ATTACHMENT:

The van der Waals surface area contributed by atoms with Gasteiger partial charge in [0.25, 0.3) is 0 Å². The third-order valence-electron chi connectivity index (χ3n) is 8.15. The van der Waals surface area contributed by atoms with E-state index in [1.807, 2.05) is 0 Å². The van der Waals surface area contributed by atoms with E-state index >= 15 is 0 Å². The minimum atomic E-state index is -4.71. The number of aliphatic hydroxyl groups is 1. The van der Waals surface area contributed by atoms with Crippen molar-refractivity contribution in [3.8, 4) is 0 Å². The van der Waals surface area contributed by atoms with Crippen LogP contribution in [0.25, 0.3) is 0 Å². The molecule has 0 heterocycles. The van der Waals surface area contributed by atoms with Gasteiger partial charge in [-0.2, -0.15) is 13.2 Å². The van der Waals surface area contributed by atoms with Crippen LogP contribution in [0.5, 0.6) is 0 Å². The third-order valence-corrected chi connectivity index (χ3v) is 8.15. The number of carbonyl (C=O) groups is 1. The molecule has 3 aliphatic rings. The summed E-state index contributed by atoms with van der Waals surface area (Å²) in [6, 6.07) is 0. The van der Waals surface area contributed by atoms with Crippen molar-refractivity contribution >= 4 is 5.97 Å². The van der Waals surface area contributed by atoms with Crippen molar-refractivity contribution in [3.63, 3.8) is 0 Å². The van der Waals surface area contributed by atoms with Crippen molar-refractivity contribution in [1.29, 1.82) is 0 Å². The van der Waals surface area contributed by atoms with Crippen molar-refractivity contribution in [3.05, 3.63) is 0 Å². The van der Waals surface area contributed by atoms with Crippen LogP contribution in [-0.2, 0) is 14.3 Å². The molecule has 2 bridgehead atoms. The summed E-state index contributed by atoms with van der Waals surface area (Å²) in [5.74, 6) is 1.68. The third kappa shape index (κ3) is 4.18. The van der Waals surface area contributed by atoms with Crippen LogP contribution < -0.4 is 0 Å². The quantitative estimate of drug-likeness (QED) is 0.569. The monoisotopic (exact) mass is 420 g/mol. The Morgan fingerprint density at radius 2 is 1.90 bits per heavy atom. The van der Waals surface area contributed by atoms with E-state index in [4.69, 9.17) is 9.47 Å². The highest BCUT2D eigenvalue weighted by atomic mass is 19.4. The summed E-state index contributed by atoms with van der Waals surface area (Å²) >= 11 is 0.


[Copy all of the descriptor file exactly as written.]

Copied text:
The van der Waals surface area contributed by atoms with Gasteiger partial charge in [0.25, 0.3) is 0 Å². The third-order valence-electron chi connectivity index (χ3n) is 8.15. The van der Waals surface area contributed by atoms with E-state index in [1.807, 2.05) is 0 Å². The van der Waals surface area contributed by atoms with E-state index >= 15 is 0 Å². The minimum atomic E-state index is -4.71. The number of aliphatic hydroxyl groups is 1. The van der Waals surface area contributed by atoms with Crippen molar-refractivity contribution in [3.8, 4) is 0 Å². The van der Waals surface area contributed by atoms with Crippen LogP contribution in [0.25, 0.3) is 0 Å². The molecule has 0 heterocycles. The van der Waals surface area contributed by atoms with Gasteiger partial charge in [-0.2, -0.15) is 13.2 Å². The van der Waals surface area contributed by atoms with Crippen LogP contribution in [0.5, 0.6) is 0 Å². The third-order valence-corrected chi connectivity index (χ3v) is 8.15. The number of carbonyl (C=O) groups is 1. The molecule has 3 aliphatic rings. The summed E-state index contributed by atoms with van der Waals surface area (Å²) in [6, 6.07) is 0. The van der Waals surface area contributed by atoms with Crippen molar-refractivity contribution >= 4 is 5.97 Å². The van der Waals surface area contributed by atoms with Crippen molar-refractivity contribution in [3.63, 3.8) is 0 Å². The van der Waals surface area contributed by atoms with Crippen molar-refractivity contribution in [1.29, 1.82) is 0 Å². The van der Waals surface area contributed by atoms with Crippen molar-refractivity contribution in [3.05, 3.63) is 0 Å². The van der Waals surface area contributed by atoms with Crippen LogP contribution in [-0.2, 0) is 14.3 Å². The molecule has 2 bridgehead atoms. The summed E-state index contributed by atoms with van der Waals surface area (Å²) in [5.74, 6) is 1.68. The third kappa shape index (κ3) is 4.18. The van der Waals surface area contributed by atoms with Crippen LogP contribution < -0.4 is 0 Å². The quantitative estimate of drug-likeness (QED) is 0.569. The monoisotopic (exact) mass is 420 g/mol. The Morgan fingerprint density at radius 2 is 1.90 bits per heavy atom. The van der Waals surface area contributed by atoms with E-state index in [4.69, 9.17) is 9.47 Å². The highest BCUT2D eigenvalue weighted by atomic mass is 19.4. The summed E-state index contributed by atoms with van der Waals surface area (Å²) >= 11 is 0.